Have you ever visited a website for the first time and regretted clicking on something? I’m sorry to say this, but you’ve probably been duped. Scams are a reality in today’s world. Scammers grow in number as technology progresses and new platforms emerge. They come up with inventive ways to obtain your personal data and con you into giving it to them. It all depends on their level of creativity. The options are endless, from using your social media account to creating a mistake on a website that might send millions of people to a bogus website and email. In addition to providing you with helpful advice that teaches you how to protect your online privacy , we have compiled some of the most well-known scams that have troubled millions of people in this post.
ONLINE COVID-19 SCAMMERS Despite the fact that the COVID-19 pandemic has affected everyone, certain people are profiting from the anxiety and uncertainty it has caused.
Scammers are attempting to take advantage of the COVID-19 pandemic by committing numerous COVID-19-related scams. More than 21,000 victims claimed to have lost $13.4 million in coronavirus-related frauds in April 2020 alone.
GENERATOR OF FAKE STIMULUS CHECKS The con artist will typically assert that all of you to do to receive free money or stimulus checks from the government is click the link they have provided. Once you click, you are directed to a generating page where you must enter personal data such your social security number and bank account number. This data can be used to steal your identity and drain your bank account of funds.
FAKE THERAPY/VACCINE The con artists attempt to use this chance to entice consumers into purchasing phony coronavirus vaccinations and treatments. Avoid any website or link that offers a treatment or vaccine for COVID-19. Furthermore, you should avoid providing any personal information to such websites because they can abuse it.
MISTAKEN REPRESENTATION OF GOVERNMENT AID PROGRAMS This occurs when con artists make fictitious promises to give money or other benefits connected to government initiatives, like stimulus cheques. To gain access to these funds, they either charge application fees or ask for personal information. Detecting This Scam: Before disclosing any personal information, inquire with your local government if you have any questions. Additionally, never give out your Social Security number or bank account information over the phone to a government agency.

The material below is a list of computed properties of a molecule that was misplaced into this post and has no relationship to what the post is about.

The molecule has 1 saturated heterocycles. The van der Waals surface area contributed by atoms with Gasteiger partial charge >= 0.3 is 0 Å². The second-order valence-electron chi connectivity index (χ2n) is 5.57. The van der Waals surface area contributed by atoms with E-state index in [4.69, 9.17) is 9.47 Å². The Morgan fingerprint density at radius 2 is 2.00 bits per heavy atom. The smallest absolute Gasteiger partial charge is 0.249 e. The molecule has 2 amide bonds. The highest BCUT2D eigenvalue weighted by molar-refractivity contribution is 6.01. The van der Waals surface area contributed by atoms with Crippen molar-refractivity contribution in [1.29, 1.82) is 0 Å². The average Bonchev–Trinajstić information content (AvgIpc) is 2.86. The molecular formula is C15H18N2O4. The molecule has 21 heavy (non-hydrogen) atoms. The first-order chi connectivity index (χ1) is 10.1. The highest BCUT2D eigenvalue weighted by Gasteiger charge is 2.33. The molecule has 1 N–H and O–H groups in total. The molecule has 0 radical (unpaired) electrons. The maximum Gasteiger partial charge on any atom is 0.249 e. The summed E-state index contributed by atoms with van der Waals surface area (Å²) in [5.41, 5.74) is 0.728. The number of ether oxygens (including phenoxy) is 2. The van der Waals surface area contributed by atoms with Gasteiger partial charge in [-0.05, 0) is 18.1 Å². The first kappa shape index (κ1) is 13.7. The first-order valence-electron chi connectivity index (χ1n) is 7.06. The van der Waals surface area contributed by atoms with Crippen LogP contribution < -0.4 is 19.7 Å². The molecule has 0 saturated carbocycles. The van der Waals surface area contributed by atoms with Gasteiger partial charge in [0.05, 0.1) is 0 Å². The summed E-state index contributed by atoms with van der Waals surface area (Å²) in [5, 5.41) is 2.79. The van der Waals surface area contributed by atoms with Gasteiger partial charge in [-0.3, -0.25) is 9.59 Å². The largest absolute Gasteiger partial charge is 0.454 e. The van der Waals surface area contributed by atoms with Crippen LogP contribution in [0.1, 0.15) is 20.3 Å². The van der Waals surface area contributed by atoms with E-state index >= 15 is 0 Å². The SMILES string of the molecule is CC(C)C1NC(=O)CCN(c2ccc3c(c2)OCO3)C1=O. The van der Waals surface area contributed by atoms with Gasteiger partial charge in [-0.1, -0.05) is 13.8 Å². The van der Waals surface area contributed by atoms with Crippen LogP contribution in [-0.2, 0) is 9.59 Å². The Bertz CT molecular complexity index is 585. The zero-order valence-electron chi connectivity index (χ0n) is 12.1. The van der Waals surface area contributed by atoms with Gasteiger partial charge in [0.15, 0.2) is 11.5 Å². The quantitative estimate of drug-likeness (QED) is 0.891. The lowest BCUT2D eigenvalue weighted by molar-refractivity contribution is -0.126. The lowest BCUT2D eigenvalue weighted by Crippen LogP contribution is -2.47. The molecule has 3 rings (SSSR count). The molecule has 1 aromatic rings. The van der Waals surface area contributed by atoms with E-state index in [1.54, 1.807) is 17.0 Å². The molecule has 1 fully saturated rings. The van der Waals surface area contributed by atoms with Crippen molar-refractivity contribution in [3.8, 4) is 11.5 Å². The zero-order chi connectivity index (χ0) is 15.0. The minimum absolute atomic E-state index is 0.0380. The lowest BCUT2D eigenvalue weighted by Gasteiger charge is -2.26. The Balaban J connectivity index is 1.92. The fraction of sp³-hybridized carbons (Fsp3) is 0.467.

SCAM OF A NIGERIAN PRINCE You’re presumably aware of the con involving the Nigerian prince. Although it has been around for more than ten years, it is one of the longest-running web scams. The most typical form is an email purporting to be from a wealthy Nigerian prince asking for your assistance in sending millions of dollars out of his nation. He agrees to give you a portion of the money in return. The problem? Taxes or legal fees must be paid upfront first. Can you identify the con?
Despite the fact that the Nigerian prince hoax has been around for a while, it continues to fool individuals into sending money abroad. In fact, based only on recorded cases, the Better Business Bureau (BBB) found that since 2013, over $100 million has been lost by victims of this single scam.
FAKE ADVICE ON ANTIVIRUS Even though this is one of the oldest tactics in the book, it still works. These alerts are intended to give you the impression that your Mac is afflicted with viruses or spyware , and that there is only one program that can save you.
The pop-ups may appear as a warning from Apple or a third party, or they could use the name of a legitimate antivirus product. Although the language may be elegant and formal, rest assured that Apple never alerts you to the presence of malware on your machine.
Don’t get alarmed if this sounds familiar. This occurs more frequently than you might imagine. Just shut the window like any other pop-up window to do so (or use Force Quit if necessary). If it returns after restarting your Mac, use Safe Mode to permanently remove it.
TIPS FOR QUICKLY MAINTAINING ONLINE PRIVACY Whether online or off, don’t share your personal information. For all of your accounts, create strong passwords, and think about using an password manager . Update the browser and operating system on your machine. To find viruses, spyware, and other risks, install anti-virus software on your computer. Spend some time learning about the privacy rules of the websites you frequently use, including social networking platforms like Twitter, LinkedIn, Instagram, and Facebook. They should make it very apparent what information they get and how they use it. Despite the fact that you might believe you know where a link will take you, use caution when clicking on links in emails from unidentified sources. This is due to the possibility that it will take you to a malicious website intended to steal your personal information. FINAL COMMENTS Your personal information may actually be exposed to hackers via the websites you frequent. Even if you haven’t opened them, almost everyone has received spam and fraudulent emails. This article’s goal is to give a general overview of the most common frauds, their signs, and how you may defend yourself against these online risks.